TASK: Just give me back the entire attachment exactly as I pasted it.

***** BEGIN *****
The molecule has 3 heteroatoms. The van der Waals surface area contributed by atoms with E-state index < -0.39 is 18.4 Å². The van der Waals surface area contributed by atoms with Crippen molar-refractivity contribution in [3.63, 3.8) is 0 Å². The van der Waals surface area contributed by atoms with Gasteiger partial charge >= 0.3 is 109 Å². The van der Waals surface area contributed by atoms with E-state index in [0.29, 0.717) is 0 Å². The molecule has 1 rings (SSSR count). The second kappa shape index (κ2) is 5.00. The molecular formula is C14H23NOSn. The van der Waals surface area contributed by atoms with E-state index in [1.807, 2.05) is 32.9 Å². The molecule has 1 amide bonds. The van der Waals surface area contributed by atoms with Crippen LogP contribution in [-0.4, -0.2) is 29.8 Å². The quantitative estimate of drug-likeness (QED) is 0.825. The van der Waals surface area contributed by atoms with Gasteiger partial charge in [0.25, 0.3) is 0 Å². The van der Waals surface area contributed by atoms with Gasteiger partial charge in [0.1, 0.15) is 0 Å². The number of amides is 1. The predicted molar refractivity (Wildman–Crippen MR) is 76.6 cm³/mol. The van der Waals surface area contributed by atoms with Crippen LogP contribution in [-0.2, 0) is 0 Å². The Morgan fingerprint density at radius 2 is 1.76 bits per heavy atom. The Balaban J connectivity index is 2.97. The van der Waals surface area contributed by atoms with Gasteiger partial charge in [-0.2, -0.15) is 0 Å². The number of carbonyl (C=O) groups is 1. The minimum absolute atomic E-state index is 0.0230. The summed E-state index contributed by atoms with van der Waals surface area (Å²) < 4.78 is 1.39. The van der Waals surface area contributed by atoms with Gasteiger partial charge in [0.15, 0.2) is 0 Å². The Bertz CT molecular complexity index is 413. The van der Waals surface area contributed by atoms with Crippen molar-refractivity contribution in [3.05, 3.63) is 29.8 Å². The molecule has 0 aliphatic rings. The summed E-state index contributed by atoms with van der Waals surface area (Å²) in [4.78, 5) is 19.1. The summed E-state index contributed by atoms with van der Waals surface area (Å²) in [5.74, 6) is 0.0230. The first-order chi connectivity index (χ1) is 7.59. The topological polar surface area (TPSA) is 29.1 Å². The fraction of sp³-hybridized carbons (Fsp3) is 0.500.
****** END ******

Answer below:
The molecule has 3 heteroatoms. The van der Waals surface area contributed by atoms with E-state index < -0.39 is 18.4 Å². The van der Waals surface area contributed by atoms with Crippen molar-refractivity contribution in [3.63, 3.8) is 0 Å². The van der Waals surface area contributed by atoms with Gasteiger partial charge >= 0.3 is 109 Å². The van der Waals surface area contributed by atoms with E-state index in [0.29, 0.717) is 0 Å². The molecule has 1 rings (SSSR count). The second kappa shape index (κ2) is 5.00. The molecular formula is C14H23NOSn. The van der Waals surface area contributed by atoms with E-state index in [1.807, 2.05) is 32.9 Å². The molecule has 1 amide bonds. The van der Waals surface area contributed by atoms with Crippen LogP contribution in [-0.4, -0.2) is 29.8 Å². The quantitative estimate of drug-likeness (QED) is 0.825. The van der Waals surface area contributed by atoms with Gasteiger partial charge in [0.25, 0.3) is 0 Å². The van der Waals surface area contributed by atoms with Gasteiger partial charge in [0.1, 0.15) is 0 Å². The number of amides is 1. The predicted molar refractivity (Wildman–Crippen MR) is 76.6 cm³/mol. The van der Waals surface area contributed by atoms with Crippen LogP contribution in [-0.2, 0) is 0 Å². The Morgan fingerprint density at radius 2 is 1.76 bits per heavy atom. The Balaban J connectivity index is 2.97. The van der Waals surface area contributed by atoms with Gasteiger partial charge in [-0.2, -0.15) is 0 Å². The number of carbonyl (C=O) groups is 1. The minimum absolute atomic E-state index is 0.0230. The summed E-state index contributed by atoms with van der Waals surface area (Å²) < 4.78 is 1.39. The van der Waals surface area contributed by atoms with Gasteiger partial charge in [0.15, 0.2) is 0 Å². The Bertz CT molecular complexity index is 413. The van der Waals surface area contributed by atoms with Crippen molar-refractivity contribution in [3.05, 3.63) is 29.8 Å². The molecule has 0 aliphatic rings. The summed E-state index contributed by atoms with van der Waals surface area (Å²) in [4.78, 5) is 19.1. The summed E-state index contributed by atoms with van der Waals surface area (Å²) in [5.74, 6) is 0.0230. The first-order chi connectivity index (χ1) is 7.59. The topological polar surface area (TPSA) is 29.1 Å². The fraction of sp³-hybridized carbons (Fsp3) is 0.500.